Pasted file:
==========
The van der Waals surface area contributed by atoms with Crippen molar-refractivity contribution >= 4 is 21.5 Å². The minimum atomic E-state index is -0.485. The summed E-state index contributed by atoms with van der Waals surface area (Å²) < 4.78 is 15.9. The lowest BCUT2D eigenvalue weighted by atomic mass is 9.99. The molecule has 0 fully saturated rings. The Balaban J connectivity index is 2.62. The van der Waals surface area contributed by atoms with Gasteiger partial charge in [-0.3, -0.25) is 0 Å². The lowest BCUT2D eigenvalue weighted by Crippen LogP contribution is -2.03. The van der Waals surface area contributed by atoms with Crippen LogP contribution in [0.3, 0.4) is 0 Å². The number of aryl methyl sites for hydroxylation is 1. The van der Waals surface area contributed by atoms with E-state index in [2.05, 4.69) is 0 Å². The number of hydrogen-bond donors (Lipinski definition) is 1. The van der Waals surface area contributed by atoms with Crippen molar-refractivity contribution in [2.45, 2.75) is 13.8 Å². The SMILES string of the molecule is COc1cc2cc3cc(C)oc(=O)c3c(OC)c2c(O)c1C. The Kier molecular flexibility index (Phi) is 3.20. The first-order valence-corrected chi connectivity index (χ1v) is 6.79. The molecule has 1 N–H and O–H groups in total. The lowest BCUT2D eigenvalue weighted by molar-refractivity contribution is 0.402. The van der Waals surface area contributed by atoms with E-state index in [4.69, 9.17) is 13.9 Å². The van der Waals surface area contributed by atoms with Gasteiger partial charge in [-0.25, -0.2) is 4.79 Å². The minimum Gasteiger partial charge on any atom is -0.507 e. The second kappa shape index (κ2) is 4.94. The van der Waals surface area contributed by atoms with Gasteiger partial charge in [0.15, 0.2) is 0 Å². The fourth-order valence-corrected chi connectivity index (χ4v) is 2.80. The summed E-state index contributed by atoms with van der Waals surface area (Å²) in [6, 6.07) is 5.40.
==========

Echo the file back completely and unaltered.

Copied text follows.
The van der Waals surface area contributed by atoms with Crippen molar-refractivity contribution >= 4 is 21.5 Å². The minimum atomic E-state index is -0.485. The summed E-state index contributed by atoms with van der Waals surface area (Å²) < 4.78 is 15.9. The lowest BCUT2D eigenvalue weighted by atomic mass is 9.99. The molecule has 0 fully saturated rings. The Balaban J connectivity index is 2.62. The van der Waals surface area contributed by atoms with Gasteiger partial charge in [-0.3, -0.25) is 0 Å². The lowest BCUT2D eigenvalue weighted by Crippen LogP contribution is -2.03. The van der Waals surface area contributed by atoms with Crippen LogP contribution in [0.3, 0.4) is 0 Å². The number of aryl methyl sites for hydroxylation is 1. The van der Waals surface area contributed by atoms with E-state index in [2.05, 4.69) is 0 Å². The number of hydrogen-bond donors (Lipinski definition) is 1. The van der Waals surface area contributed by atoms with Crippen molar-refractivity contribution in [2.45, 2.75) is 13.8 Å². The SMILES string of the molecule is COc1cc2cc3cc(C)oc(=O)c3c(OC)c2c(O)c1C. The Kier molecular flexibility index (Phi) is 3.20. The first-order valence-corrected chi connectivity index (χ1v) is 6.79. The molecule has 1 N–H and O–H groups in total. The lowest BCUT2D eigenvalue weighted by molar-refractivity contribution is 0.402. The van der Waals surface area contributed by atoms with E-state index in [4.69, 9.17) is 13.9 Å². The van der Waals surface area contributed by atoms with Gasteiger partial charge in [-0.25, -0.2) is 4.79 Å². The minimum Gasteiger partial charge on any atom is -0.507 e. The second kappa shape index (κ2) is 4.94. The van der Waals surface area contributed by atoms with Gasteiger partial charge in [0.15, 0.2) is 0 Å². The fourth-order valence-corrected chi connectivity index (χ4v) is 2.80. The summed E-state index contributed by atoms with van der Waals surface area (Å²) in [6, 6.07) is 5.40.